Across The South, COVID-19 Vaccine Sites Missing From Black And Hispanic Neighborhoods
Across The South, COVID-19 Vaccine Sites Missing From Black And Hispanic Neighborhoods
Georgia Washington, 79, can't drive. Whenever she needs to go somewhere, she asks her daughter or her friends to pick her up.
She has lived in the northern part of Baton Rouge, a predominantly Black area of Louisiana's capital, since 1973. There aren't many resources there, including medical facilities. So when Washington fell ill with COVID-19 last March, she had to get a ride 20 minutes south to get medical attention.
Washington doesn't want to fall sick again, so she was eager to get vaccinated, which is in line with federal health recommendations. But she faced the same challenge she did last year: finding a local provider, this time for a vaccine. She tried for weeks, checking at pharmacies in the area. And she was put on a waiting list.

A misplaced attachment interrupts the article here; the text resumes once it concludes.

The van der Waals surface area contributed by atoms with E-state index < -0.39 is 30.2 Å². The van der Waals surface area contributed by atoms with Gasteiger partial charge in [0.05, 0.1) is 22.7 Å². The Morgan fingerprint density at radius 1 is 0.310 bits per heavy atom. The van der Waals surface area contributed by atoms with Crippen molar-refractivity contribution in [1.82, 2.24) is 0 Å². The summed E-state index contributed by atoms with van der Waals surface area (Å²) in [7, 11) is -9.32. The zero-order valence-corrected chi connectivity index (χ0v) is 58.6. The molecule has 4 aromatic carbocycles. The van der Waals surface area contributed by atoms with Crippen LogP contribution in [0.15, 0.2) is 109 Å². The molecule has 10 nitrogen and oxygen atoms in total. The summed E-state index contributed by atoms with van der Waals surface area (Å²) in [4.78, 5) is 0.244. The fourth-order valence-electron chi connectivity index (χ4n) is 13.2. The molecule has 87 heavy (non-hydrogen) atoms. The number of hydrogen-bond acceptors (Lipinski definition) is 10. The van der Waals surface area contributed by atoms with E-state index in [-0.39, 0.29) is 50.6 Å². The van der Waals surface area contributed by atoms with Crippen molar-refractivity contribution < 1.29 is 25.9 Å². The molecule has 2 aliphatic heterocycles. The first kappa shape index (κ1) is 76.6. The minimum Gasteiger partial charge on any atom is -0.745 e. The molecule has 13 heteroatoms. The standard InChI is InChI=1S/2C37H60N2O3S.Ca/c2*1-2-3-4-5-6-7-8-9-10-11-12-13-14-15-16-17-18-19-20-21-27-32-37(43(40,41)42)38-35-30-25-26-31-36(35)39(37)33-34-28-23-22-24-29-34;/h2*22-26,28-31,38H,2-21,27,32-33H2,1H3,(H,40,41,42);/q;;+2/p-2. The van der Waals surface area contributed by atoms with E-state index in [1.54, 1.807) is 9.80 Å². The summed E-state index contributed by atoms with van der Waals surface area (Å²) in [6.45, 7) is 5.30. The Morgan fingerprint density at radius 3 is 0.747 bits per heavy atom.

"I've got lots of patience," Washington said. "I just want to get it over with."
Communities of color have been disproportionately harmed by the COVID-19 pandemic. Now they're at risk of being left behind in the vaccine rollout.
Using data from several states that have published their own maps and lists of where vaccination sites are located, NPR identified disparities in the locations of vaccination sites in major cities across the Southern U.S. — with most sites placed in whiter neighborhoods.